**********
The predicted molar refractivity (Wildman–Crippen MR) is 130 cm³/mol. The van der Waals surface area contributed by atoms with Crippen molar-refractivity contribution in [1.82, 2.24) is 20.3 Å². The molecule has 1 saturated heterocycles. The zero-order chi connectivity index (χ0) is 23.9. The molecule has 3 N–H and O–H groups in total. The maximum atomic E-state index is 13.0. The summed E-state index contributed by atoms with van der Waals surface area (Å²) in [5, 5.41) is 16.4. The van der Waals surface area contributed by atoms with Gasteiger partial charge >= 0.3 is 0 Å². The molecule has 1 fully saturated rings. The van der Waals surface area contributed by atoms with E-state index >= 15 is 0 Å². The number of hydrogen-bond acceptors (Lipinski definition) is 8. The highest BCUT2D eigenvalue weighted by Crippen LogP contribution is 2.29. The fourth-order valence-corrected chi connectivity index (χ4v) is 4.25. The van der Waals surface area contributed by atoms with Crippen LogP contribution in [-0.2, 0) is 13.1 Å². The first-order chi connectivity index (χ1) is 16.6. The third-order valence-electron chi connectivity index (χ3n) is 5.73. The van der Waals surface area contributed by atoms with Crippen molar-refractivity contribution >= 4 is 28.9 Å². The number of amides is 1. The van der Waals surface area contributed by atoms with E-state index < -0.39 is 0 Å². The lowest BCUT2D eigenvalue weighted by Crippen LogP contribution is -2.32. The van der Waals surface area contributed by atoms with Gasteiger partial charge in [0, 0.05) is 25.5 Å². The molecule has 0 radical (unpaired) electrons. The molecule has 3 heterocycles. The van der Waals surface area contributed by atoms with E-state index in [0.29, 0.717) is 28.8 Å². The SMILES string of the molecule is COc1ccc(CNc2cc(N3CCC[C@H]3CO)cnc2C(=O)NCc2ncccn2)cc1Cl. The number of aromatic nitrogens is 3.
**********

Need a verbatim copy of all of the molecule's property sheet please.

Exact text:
The predicted molar refractivity (Wildman–Crippen MR) is 130 cm³/mol. The van der Waals surface area contributed by atoms with Crippen molar-refractivity contribution in [1.82, 2.24) is 20.3 Å². The molecule has 1 saturated heterocycles. The zero-order chi connectivity index (χ0) is 23.9. The molecule has 3 N–H and O–H groups in total. The maximum atomic E-state index is 13.0. The summed E-state index contributed by atoms with van der Waals surface area (Å²) in [5, 5.41) is 16.4. The van der Waals surface area contributed by atoms with Gasteiger partial charge >= 0.3 is 0 Å². The molecule has 1 fully saturated rings. The van der Waals surface area contributed by atoms with E-state index >= 15 is 0 Å². The number of hydrogen-bond acceptors (Lipinski definition) is 8. The highest BCUT2D eigenvalue weighted by Crippen LogP contribution is 2.29. The fourth-order valence-corrected chi connectivity index (χ4v) is 4.25. The van der Waals surface area contributed by atoms with Crippen LogP contribution in [-0.2, 0) is 13.1 Å². The first-order chi connectivity index (χ1) is 16.6. The third-order valence-electron chi connectivity index (χ3n) is 5.73. The van der Waals surface area contributed by atoms with Crippen molar-refractivity contribution >= 4 is 28.9 Å². The number of amides is 1. The van der Waals surface area contributed by atoms with E-state index < -0.39 is 0 Å². The lowest BCUT2D eigenvalue weighted by Crippen LogP contribution is -2.32. The van der Waals surface area contributed by atoms with Gasteiger partial charge in [0, 0.05) is 25.5 Å². The molecule has 0 radical (unpaired) electrons. The molecule has 3 heterocycles. The van der Waals surface area contributed by atoms with E-state index in [0.29, 0.717) is 28.8 Å². The SMILES string of the molecule is COc1ccc(CNc2cc(N3CCC[C@H]3CO)cnc2C(=O)NCc2ncccn2)cc1Cl. The number of aromatic nitrogens is 3.